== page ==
[Milton-L] Abdiel

Peter C. Herman herman2 at mail.sdsu.edu
Wed Jun 25 13:28:46 EDT 2008

I do not have the precise referents at hand, but I wonder if the 
changes in early modern treason law might be applicable to this 
discussion. If I am remembering correctly, the law was changed to 
include "compassing" the king's death. In other words, whereas all 
other crimes required a guilty act and a guilty intention, treason 
required only a guilty intention. Simply thinking about it was enough 
for conviction. Perhaps that is the case in PL as well. Sin may not 
necessarily involve an act: merely "approving" would be enough.


At 10:10 AM 6/25/2008, you wrote:
>James Rovira suggests Adam and Eve could only sin by acting against the sole
>commandment, not by thinking. If we take Adam's statement as authoritative
>-- "Evil into the mind of god or man / May come and go, so unapproved, and
>leave / No spot or blame behind" -- doesn't that mean one could sin by
>approving a wrong thought? If so, Adam sins with the thought, "Certain my
>resolution is to die." Also, Satan gives birth to Sin before he takes overt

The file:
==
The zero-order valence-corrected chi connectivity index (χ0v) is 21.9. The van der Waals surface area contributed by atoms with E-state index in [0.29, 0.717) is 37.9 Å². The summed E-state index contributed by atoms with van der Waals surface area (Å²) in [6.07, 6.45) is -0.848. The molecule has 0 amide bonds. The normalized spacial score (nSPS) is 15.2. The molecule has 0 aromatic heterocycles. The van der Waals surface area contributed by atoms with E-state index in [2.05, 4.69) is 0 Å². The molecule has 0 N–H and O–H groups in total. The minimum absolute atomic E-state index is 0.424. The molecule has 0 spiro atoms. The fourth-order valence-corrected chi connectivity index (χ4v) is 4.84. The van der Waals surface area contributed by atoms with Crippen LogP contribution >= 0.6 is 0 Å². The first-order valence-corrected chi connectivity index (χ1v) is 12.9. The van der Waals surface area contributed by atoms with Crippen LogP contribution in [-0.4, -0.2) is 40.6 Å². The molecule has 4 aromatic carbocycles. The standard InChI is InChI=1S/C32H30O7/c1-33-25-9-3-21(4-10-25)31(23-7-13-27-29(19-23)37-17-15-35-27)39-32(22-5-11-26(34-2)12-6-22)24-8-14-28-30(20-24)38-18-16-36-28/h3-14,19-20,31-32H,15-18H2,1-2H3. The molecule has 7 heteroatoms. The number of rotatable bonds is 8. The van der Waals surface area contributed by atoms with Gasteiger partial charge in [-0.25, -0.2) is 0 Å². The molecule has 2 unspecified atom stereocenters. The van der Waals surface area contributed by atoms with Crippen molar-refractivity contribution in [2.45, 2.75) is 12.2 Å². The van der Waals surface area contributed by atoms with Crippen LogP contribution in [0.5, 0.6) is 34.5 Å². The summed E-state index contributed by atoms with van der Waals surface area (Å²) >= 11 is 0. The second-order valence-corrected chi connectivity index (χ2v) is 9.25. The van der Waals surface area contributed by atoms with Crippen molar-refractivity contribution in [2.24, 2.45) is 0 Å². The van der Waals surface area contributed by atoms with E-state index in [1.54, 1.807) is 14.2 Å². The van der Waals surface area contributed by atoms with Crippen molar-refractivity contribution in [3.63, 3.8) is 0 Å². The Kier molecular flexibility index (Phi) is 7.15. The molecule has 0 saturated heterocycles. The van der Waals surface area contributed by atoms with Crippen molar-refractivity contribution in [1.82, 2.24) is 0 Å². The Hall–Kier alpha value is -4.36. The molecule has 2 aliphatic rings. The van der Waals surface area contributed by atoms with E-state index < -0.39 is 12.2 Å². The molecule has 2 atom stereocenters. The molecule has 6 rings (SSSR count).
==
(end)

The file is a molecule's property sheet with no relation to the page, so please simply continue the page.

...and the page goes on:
>action. Having sex with her would then be taking "approval" up a notch.
>I don't find any OED senses of "approve" that quite mean "act upon," though
>some are close.
>Could there be "spot or blame" short of the big fall and its consequences?
>As Millicent Bell says, Milton had to endow Eve and Adam with some degree of
>human weakness in order to motivate their actions, as God apparently did in
>order to leave them "free to fall."
>On 6/24/08 9:06 PM, "James Rovira" <jamesrovira at gmail.com> wrote:
> > Might want to be careful about importing Christian notions of
> > fallenness into the Garden of Eden.  Thought and desire can be sin
> > even as of the Mosaic law (do not covet), and sin in thought and
> > desire is emphasized in the Sermon on the Mount, but the only command
> > available to be broken for Adam and Eve was not to eat the fruit.  I
> > don't think it's possible for them to have sinned until they
> > physically acted.  It's also possible to commit wrong acts out of
> > "right" motives -- the Genesis account ascribes the desire for wisdom
> > (a positive motive) to Eve in her motivation to eat the fruit.  NT
> > commentators claim that by thinking this Eve was deceived.  Adam's sin
> > is worse, then, in that he deliberately chose to sin to remain with
> > Eve.
> >
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